The conversation over undocumented immigration is often tied to a frightening vision of drug runners with sinewy, cantaloupe-like leg muscles on the southern border. In reality, these people are much less scary and more viscerally tied with the lives of U.S. citizens.
Millions of undocumented immigrants have long lived their lives “in the shadows” by doing their best to live a life unworthy of law enforcement attention, so stories about them often allow a kind of anonymity that obscures their names and faces. That mostly changed last week with an innovative retelling of an immigrant family’s journey in Cincinnati, Ohio through a comic journal and companion documentary by journalists Kevin Necessary and Breanna Molloy.
In a three-part series and accompanying documentary, Necessary and Molloy followed a U.S. citizen named Adriana who relives her undocumented mother’s journey in the United States. The piece begins with a teenage Adriana, who used a pseudonym for the series, going to the Department of Motor Vehicles in Ohio and encountering a worker who harshly asks her for her mother’s immigration status. As her mother’s undocumented status is revealed, the story unfolds to reveal how and why her mother came to the United States. By the end of the story, the family continues to live in a state of uncertainty in large part because they don’t know how the Trump administration’s harsh immigration policies could affect them moving forward.
What’s particularly interesting about Necessary’s comics is the ability to put a face — even an animated one — onto such a charged issue. His attention to detail also shines. Adriana and her family age as the series progresses.
The comic series brings a refreshing new way to inform people about the immigration debate, particularly well-formatted for television.
“We work at a news station so we’re always bringing the television side in,” Necessary explained to ThinkProgress in a phone interview last week.
Since he took office, President Donald Trump has authorized policies and executive orders to detain undocumented immigrants regardless of the positive equities they’ve contributed to their communities. He’s also broadly claimed that some immigrants are criminals, drug dealers, and terrorists.
Some immigrants who have spoken out against Trump’s policies have been arrested and sometimes released. As a result, it has been difficult for journalists to find immigrants willing to risk deportation to talk about their lives under this administration. In their comic journal, Necessary and Molloy found that the comic medium has allowed them to simultaneously grant anonymity and present a full story for their readers.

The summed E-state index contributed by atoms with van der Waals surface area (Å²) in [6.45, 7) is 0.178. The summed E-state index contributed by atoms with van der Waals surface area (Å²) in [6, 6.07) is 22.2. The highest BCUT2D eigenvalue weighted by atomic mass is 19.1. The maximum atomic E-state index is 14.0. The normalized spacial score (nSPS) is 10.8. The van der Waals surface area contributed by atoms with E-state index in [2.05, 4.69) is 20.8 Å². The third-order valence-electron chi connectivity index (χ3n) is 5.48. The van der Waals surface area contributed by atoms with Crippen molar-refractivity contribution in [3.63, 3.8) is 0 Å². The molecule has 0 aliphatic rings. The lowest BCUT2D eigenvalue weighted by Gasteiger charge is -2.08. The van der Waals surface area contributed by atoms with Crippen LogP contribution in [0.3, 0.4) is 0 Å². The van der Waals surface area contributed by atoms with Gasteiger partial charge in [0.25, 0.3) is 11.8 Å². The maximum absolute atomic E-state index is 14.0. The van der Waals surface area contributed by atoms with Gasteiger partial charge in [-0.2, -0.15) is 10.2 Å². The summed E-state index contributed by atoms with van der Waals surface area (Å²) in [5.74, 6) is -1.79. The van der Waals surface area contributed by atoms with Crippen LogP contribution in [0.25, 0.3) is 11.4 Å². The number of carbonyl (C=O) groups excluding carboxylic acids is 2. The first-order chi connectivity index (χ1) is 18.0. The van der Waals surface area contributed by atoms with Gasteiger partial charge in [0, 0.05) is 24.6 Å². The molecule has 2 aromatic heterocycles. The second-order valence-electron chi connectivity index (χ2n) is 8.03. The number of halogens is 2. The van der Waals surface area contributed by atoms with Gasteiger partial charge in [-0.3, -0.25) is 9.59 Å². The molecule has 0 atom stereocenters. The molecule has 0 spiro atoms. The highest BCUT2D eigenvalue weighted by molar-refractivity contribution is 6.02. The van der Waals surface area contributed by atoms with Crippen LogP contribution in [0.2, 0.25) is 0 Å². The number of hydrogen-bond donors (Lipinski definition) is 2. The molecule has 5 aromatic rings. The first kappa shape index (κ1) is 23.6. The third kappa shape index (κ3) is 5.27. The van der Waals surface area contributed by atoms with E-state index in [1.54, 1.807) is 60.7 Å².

“The reason I did the story was because it was something, details I never heard of,” Necessary told ThinkProgress in a phone interview this week. “Whether you agree with undocumented immigration or not — wherever you fall on that — these are details that I think usually get lost in the broader arguments and debate.”
About 95,000 total undocumented immigrants live in Ohio as of 2016, so it may be understandable that people in the state may think of deportations as a one-off situation and not necessarily an issue that impacts their daily lives. Yet many mixed-status immigrant families like Adriana’s — where a U.S. citizen lives with immigrants who may face deportation — survive in Ohio, sometimes in circumstances far more dire than her family.
President Donald Trump’s deportation policies have affected many Ohioan families. Last year, the U.S. Immigration and Customs Enforcement (ICE) agency deported to Mexico an Elyria father of a disabled child, despite public pressure calling for a stay of removal. The federal government also deported a Palestinian immigrant who lived in Youngstown in the United States for 40 years. A Democratic lawmaker filed a private bill on his behalf to no avail. The federal immigration agency also deported an immigrant mom from Painesville stopped for a routine traffic citation.
“I did it for the people of Cincinnati to see who some of their neighbors were,” Necessary said. “I wanted to show [that] these were people who were not cardboard caricatures that they can sometimes be made out to be by various politicians and media. These are people who go to school next to you or work next to you or are in line applying for their driver’s license.”